The extraordinary books and manuscripts exhibited here do more than just keep great poetry alive—they bring readers into intimate connection with John Donne (1573–1631), who did not intend his poetry for publication; the admirable and versatile Katherine Philips (1632–1664); resilient Phillis Wheatley (1753–1784), exploited and then neglected by her admirers; young and ambitious John Keats (1795–1821); Robert Browning (1812–1889) as a boy, first encountering the poems of Percy Bysshe Shelley; and Elizabeth Barrett Browning (1806–1861), the definitive poetic voice of her age.

John Donne (1573–1631). “Poems of J. D. not printed.” [Manuscript on paper]. [England, ca. 1630-33]. Bound with: Poems, By J. D. With Elegies on the Author’s Death. London: M[iles] F[lesher] for John Marriot, 1633; [and:] Juvenilia or Certaine Paradoxes and Problemes, written by J. Donne. London: Printed by E[lizabeth] P[urslowe] for Henry Seyle, 1633. Friends of the Princeton University Library.

The first line says it all: “Poems of J[ohn] D[onne] not printed.” Bound with first editions of Donne’s Poems and Juvenilia (both 1633), this anonymous manuscript compilation includes 16 elegies, problems, and lectures that were omitted from these printed editions. The manuscript embodies the intimacy of the circulation of Donne’s works among his contemporary admirers and casts interesting light on these works in relation to his published oeuvre.

Katherine Philips (1632–1664). Poems by the Most Deservedly Admired Mrs. Katherine Philips, the Matchless Orinda. London: Henry Herringman, 1667. Robert H. Taylor, Class of 1930.

Katherine Philips (“Orinda”) earned admiration as a poet and literary pioneer. The British parliamentarian’s wife wrote some 125 poems – many concerning female friendship – and a translation of Pierre Corneille’s Pompey that became the first drama credited to a woman to be performed on the English stage. The first authorized edition of her Poems (with a frontispiece by Milton’s portraitist, Faithorne) appeared three years after smallpox took her life at 32.

Katherine Philips (1632–1664). “On the numerous access of the English to waite upon his Ma[jes]ty in Flanders,” [et al.]. Manuscript of 17 poems, written on paper. [Oxford? ca. 1675].

Many of Katherine Philips’ admirers “commonplaced” her poems within their own manuscripts of miscellaneous texts. This gathering of Restoration era poems, long owned by the Harcourt family of Oxfordshire, evidently was compiled by Oxford University students during the 1670s. The seventeen poems include anonymous Latin and French texts, three compositions by Andrew Marvell, and celebratory verses that Philips addressed to Charles II as his nine-year exile ended in May 1660.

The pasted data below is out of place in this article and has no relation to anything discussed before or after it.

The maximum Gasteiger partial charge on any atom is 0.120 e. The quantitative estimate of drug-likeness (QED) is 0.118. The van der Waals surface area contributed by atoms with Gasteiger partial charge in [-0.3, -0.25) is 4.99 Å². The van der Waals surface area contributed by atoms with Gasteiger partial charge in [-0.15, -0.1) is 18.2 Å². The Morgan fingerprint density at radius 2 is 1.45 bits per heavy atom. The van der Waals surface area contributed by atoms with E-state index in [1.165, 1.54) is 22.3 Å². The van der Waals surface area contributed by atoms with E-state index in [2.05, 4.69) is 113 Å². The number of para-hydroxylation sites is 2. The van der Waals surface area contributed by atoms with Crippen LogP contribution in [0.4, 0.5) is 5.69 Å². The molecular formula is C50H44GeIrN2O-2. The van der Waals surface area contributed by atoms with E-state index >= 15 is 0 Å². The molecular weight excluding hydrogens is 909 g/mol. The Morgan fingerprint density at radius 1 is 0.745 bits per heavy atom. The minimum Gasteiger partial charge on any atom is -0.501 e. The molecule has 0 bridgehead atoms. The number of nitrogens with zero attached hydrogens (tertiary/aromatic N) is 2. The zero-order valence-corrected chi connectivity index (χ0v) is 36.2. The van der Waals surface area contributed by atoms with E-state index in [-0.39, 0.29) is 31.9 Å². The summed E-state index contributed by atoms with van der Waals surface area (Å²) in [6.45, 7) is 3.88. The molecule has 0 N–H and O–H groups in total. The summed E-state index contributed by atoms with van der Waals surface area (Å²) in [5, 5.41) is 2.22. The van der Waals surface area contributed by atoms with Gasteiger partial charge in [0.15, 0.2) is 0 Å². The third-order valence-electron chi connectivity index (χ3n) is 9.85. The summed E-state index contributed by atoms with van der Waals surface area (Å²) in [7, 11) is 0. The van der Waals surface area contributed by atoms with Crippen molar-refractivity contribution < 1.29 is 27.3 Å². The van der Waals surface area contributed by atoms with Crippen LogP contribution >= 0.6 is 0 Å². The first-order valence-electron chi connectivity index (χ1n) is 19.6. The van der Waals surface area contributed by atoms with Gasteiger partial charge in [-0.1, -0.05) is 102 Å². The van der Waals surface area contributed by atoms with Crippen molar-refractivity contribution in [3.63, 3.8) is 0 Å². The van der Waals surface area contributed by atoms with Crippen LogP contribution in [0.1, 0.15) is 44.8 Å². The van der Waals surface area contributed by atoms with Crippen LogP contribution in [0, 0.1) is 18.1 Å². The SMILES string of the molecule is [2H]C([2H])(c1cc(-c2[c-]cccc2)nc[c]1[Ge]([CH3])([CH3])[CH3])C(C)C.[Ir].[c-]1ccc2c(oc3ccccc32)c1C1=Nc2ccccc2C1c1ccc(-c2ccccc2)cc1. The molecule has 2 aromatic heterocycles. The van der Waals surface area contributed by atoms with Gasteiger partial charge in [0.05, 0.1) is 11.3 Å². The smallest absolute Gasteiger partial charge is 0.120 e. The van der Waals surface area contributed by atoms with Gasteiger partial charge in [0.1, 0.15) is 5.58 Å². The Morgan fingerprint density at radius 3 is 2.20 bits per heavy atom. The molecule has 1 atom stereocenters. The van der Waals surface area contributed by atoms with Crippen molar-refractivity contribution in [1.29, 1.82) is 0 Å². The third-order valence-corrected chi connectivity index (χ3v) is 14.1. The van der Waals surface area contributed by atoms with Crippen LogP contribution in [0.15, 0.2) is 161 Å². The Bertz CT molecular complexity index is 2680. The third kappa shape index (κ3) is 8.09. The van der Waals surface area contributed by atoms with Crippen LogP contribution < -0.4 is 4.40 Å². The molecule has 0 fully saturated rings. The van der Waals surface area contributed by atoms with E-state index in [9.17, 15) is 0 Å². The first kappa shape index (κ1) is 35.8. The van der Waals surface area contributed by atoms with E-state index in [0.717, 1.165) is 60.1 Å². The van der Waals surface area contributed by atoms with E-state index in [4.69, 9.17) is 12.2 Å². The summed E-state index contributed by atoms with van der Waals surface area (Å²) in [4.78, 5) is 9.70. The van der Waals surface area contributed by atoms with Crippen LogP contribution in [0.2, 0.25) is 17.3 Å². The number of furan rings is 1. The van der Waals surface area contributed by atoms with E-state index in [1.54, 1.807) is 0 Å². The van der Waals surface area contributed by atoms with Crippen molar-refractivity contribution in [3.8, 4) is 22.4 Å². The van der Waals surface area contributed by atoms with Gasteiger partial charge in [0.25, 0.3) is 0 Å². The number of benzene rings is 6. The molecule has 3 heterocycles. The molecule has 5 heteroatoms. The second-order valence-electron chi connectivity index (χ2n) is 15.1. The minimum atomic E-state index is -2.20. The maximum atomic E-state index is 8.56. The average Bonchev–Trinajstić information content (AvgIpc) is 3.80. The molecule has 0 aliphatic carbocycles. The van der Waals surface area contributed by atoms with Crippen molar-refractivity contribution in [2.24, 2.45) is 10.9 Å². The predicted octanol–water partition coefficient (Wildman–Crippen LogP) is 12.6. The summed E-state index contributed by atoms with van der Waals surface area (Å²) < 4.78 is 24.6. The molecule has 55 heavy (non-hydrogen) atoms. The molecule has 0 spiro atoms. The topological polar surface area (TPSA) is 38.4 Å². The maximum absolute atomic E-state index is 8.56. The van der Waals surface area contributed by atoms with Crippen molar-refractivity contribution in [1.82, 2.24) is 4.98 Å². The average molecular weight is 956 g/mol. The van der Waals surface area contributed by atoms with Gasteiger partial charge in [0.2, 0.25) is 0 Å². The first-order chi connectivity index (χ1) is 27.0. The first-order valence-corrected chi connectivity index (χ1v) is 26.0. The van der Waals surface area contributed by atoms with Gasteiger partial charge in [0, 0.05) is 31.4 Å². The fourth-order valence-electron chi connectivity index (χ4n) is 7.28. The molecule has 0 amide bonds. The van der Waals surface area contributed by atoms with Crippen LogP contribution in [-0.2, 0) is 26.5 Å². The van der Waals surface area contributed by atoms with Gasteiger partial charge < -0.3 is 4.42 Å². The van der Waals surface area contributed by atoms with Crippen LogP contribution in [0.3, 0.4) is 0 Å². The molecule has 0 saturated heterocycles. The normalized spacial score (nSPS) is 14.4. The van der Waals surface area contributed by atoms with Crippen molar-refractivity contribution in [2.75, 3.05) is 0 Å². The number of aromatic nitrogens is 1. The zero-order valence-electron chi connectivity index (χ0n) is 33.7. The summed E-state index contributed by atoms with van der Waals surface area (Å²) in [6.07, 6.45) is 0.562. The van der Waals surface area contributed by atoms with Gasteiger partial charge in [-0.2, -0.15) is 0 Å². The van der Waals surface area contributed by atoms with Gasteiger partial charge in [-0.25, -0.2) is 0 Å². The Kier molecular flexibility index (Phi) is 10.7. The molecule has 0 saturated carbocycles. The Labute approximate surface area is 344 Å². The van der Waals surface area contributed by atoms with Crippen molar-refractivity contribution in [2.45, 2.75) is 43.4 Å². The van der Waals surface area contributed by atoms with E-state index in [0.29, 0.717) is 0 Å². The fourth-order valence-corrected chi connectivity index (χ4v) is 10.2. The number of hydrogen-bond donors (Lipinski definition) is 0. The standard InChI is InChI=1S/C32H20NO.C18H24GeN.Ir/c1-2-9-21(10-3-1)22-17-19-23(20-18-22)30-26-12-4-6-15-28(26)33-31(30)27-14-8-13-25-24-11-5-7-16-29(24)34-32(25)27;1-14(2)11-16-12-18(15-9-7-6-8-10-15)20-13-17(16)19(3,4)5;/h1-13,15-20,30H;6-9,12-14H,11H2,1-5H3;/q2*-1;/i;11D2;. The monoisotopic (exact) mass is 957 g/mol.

Phillis Wheatley (1753–1784). Poems on Various Subjects, Religious and Moral. London: A[rchibald] Bell, 1773. Robert H. Taylor, Class of 1930.

The young author of these poems was named Phillis after the boat that stole her from her West African childhood, and Wheatley after the Bostonians who enslaved her for thirteen years. A prodigious learner, she became America’s first Black published poet in 1767 and in 1773 was presented as a curiosity to London’s society elites. Manumitted in November 1773, she died in Boston eleven difficult years later, unsupported and alone.

Phillis Wheatley (1753–1784). Poems on Various Subjects, Religious and Moral. London: A[rchibald] Bell, 1773. Sid Lapidus, Class of 1959

The first edition of Wheatley’s Poems is adorned with an engraved frontispiece portrait of the author, tentatively attributed to Scipio Moorhead, who was the subject of her poem “To S. M. a young African Painter, on seeing his Works.” The volume was published during Wheatley’s 1773 visit to London with support from the dedicatee, Selina Hastings, Countess of Huntingdon. This copy is notable for bearing the author’s faded ink signature.

Phillis Wheatley (1753–1784). Poems on Various Subjects, Religious and Moral. London: A[rchibald] Bell, 1773. The Miriam Y. Holden Collection on the History of Women.

In the two exhibited poems Wheatley expressed her investment in the Christian teachings of her American upbringing. “On Being Brought from Africa to America” is autobiographical, but only insofar as the poet had wrestled a spiritual gain out of her loss of freedom. “On the Death of the Rev. Dr. Sewell, 1769” exhorted the congregation of Boston’s Old South Church to heed the “warning voice” of their departed pastor, Joseph Sewall.